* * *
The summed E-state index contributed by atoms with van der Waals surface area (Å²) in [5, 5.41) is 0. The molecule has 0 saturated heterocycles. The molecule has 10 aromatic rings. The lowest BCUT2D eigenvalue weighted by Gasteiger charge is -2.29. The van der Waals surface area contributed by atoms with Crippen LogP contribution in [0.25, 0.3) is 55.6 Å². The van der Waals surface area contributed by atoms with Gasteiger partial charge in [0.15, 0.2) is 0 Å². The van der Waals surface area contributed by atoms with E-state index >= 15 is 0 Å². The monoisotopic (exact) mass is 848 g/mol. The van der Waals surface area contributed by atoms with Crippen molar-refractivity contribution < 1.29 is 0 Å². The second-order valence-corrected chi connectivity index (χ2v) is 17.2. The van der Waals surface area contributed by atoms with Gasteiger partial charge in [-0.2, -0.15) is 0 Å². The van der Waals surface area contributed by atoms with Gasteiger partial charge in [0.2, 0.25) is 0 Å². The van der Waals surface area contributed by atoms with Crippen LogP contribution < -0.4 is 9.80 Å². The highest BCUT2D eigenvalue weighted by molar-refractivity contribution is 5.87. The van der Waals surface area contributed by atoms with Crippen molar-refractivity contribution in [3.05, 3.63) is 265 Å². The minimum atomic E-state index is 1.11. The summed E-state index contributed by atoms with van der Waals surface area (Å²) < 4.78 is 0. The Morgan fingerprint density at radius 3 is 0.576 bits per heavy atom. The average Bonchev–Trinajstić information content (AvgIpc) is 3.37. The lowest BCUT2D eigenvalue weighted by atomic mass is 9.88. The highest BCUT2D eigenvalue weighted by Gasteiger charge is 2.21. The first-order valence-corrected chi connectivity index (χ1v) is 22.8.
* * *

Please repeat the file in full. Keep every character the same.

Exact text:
The summed E-state index contributed by atoms with van der Waals surface area (Å²) in [5, 5.41) is 0. The molecule has 0 saturated heterocycles. The molecule has 10 aromatic rings. The lowest BCUT2D eigenvalue weighted by Gasteiger charge is -2.29. The van der Waals surface area contributed by atoms with Crippen LogP contribution in [0.25, 0.3) is 55.6 Å². The van der Waals surface area contributed by atoms with Gasteiger partial charge in [0.15, 0.2) is 0 Å². The van der Waals surface area contributed by atoms with E-state index >= 15 is 0 Å². The monoisotopic (exact) mass is 848 g/mol. The van der Waals surface area contributed by atoms with Crippen molar-refractivity contribution < 1.29 is 0 Å². The second-order valence-corrected chi connectivity index (χ2v) is 17.2. The van der Waals surface area contributed by atoms with Gasteiger partial charge in [-0.2, -0.15) is 0 Å². The van der Waals surface area contributed by atoms with Gasteiger partial charge in [0.2, 0.25) is 0 Å². The van der Waals surface area contributed by atoms with Crippen LogP contribution < -0.4 is 9.80 Å². The highest BCUT2D eigenvalue weighted by molar-refractivity contribution is 5.87. The van der Waals surface area contributed by atoms with Crippen molar-refractivity contribution in [3.05, 3.63) is 265 Å². The minimum atomic E-state index is 1.11. The summed E-state index contributed by atoms with van der Waals surface area (Å²) < 4.78 is 0. The Morgan fingerprint density at radius 3 is 0.576 bits per heavy atom. The average Bonchev–Trinajstić information content (AvgIpc) is 3.37. The lowest BCUT2D eigenvalue weighted by atomic mass is 9.88. The highest BCUT2D eigenvalue weighted by Gasteiger charge is 2.21. The first-order valence-corrected chi connectivity index (χ1v) is 22.8.